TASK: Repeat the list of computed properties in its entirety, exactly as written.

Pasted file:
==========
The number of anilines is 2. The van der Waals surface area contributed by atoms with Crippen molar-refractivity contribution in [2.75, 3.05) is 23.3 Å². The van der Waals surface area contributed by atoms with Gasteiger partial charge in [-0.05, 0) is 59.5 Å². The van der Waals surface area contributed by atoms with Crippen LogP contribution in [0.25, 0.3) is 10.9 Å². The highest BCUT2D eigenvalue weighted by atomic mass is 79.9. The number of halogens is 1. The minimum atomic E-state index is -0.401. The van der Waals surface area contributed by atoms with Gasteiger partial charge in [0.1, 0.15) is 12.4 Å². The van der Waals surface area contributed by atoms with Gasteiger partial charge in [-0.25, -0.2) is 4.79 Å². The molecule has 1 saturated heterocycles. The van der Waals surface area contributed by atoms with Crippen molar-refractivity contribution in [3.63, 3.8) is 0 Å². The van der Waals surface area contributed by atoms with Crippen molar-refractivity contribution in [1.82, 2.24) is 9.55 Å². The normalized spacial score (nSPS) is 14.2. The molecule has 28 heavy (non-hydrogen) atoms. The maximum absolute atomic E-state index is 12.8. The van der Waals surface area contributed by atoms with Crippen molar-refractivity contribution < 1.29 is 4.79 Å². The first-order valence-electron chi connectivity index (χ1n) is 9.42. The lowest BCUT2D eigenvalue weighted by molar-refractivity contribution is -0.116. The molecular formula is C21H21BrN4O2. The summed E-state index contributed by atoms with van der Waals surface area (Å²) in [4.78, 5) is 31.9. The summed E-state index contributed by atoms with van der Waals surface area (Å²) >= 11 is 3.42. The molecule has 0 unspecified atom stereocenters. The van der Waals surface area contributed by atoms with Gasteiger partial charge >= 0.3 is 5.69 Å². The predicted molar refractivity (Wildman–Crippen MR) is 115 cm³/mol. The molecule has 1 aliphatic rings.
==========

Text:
The number of anilines is 2. The van der Waals surface area contributed by atoms with Crippen molar-refractivity contribution in [2.75, 3.05) is 23.3 Å². The van der Waals surface area contributed by atoms with Gasteiger partial charge in [-0.05, 0) is 59.5 Å². The van der Waals surface area contributed by atoms with Crippen LogP contribution in [0.25, 0.3) is 10.9 Å². The highest BCUT2D eigenvalue weighted by atomic mass is 79.9. The number of halogens is 1. The minimum atomic E-state index is -0.401. The van der Waals surface area contributed by atoms with Gasteiger partial charge in [0.1, 0.15) is 12.4 Å². The van der Waals surface area contributed by atoms with Gasteiger partial charge in [-0.25, -0.2) is 4.79 Å². The molecule has 1 saturated heterocycles. The van der Waals surface area contributed by atoms with Crippen molar-refractivity contribution in [3.63, 3.8) is 0 Å². The van der Waals surface area contributed by atoms with Crippen molar-refractivity contribution in [1.82, 2.24) is 9.55 Å². The normalized spacial score (nSPS) is 14.2. The molecule has 28 heavy (non-hydrogen) atoms. The maximum absolute atomic E-state index is 12.8. The van der Waals surface area contributed by atoms with Crippen molar-refractivity contribution < 1.29 is 4.79 Å². The first-order valence-electron chi connectivity index (χ1n) is 9.42. The lowest BCUT2D eigenvalue weighted by molar-refractivity contribution is -0.116. The molecular formula is C21H21BrN4O2. The summed E-state index contributed by atoms with van der Waals surface area (Å²) in [4.78, 5) is 31.9. The summed E-state index contributed by atoms with van der Waals surface area (Å²) >= 11 is 3.42. The molecule has 0 unspecified atom stereocenters. The van der Waals surface area contributed by atoms with Gasteiger partial charge >= 0.3 is 5.69 Å². The predicted molar refractivity (Wildman–Crippen MR) is 115 cm³/mol. The molecule has 1 aliphatic rings.